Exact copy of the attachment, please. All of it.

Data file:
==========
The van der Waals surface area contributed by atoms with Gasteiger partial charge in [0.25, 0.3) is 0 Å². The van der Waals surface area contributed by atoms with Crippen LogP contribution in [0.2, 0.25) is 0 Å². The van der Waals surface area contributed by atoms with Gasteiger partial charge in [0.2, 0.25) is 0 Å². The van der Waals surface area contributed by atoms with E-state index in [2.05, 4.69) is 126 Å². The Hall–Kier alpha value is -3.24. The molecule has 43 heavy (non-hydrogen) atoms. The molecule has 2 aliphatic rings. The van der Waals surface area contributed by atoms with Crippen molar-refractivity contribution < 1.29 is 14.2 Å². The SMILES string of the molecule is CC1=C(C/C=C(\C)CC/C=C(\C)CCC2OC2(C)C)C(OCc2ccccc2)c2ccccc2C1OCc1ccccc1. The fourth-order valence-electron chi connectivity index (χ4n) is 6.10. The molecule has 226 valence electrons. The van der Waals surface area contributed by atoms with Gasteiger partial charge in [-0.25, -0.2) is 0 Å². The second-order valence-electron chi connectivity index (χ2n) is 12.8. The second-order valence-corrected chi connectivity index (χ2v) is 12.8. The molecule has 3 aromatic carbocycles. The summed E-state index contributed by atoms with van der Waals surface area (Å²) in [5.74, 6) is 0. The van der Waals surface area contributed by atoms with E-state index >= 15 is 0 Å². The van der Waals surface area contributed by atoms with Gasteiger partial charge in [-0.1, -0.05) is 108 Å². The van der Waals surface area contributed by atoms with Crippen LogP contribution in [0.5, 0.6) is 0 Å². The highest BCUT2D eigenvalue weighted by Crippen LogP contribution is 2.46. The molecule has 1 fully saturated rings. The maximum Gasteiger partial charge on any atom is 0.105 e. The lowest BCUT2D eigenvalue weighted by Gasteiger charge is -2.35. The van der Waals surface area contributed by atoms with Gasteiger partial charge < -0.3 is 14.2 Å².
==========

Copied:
The van der Waals surface area contributed by atoms with Gasteiger partial charge in [0.25, 0.3) is 0 Å². The van der Waals surface area contributed by atoms with Crippen LogP contribution in [0.2, 0.25) is 0 Å². The van der Waals surface area contributed by atoms with Gasteiger partial charge in [0.2, 0.25) is 0 Å². The van der Waals surface area contributed by atoms with E-state index in [2.05, 4.69) is 126 Å². The Hall–Kier alpha value is -3.24. The molecule has 43 heavy (non-hydrogen) atoms. The molecule has 2 aliphatic rings. The van der Waals surface area contributed by atoms with Crippen molar-refractivity contribution < 1.29 is 14.2 Å². The SMILES string of the molecule is CC1=C(C/C=C(\C)CC/C=C(\C)CCC2OC2(C)C)C(OCc2ccccc2)c2ccccc2C1OCc1ccccc1. The fourth-order valence-electron chi connectivity index (χ4n) is 6.10. The molecule has 226 valence electrons. The van der Waals surface area contributed by atoms with Gasteiger partial charge in [-0.25, -0.2) is 0 Å². The second-order valence-electron chi connectivity index (χ2n) is 12.8. The second-order valence-corrected chi connectivity index (χ2v) is 12.8. The molecule has 3 aromatic carbocycles. The summed E-state index contributed by atoms with van der Waals surface area (Å²) in [5.74, 6) is 0. The van der Waals surface area contributed by atoms with E-state index >= 15 is 0 Å². The van der Waals surface area contributed by atoms with Gasteiger partial charge in [-0.1, -0.05) is 108 Å². The van der Waals surface area contributed by atoms with Crippen LogP contribution in [0.5, 0.6) is 0 Å². The highest BCUT2D eigenvalue weighted by Crippen LogP contribution is 2.46. The molecule has 1 fully saturated rings. The maximum Gasteiger partial charge on any atom is 0.105 e. The lowest BCUT2D eigenvalue weighted by Gasteiger charge is -2.35. The van der Waals surface area contributed by atoms with Gasteiger partial charge < -0.3 is 14.2 Å².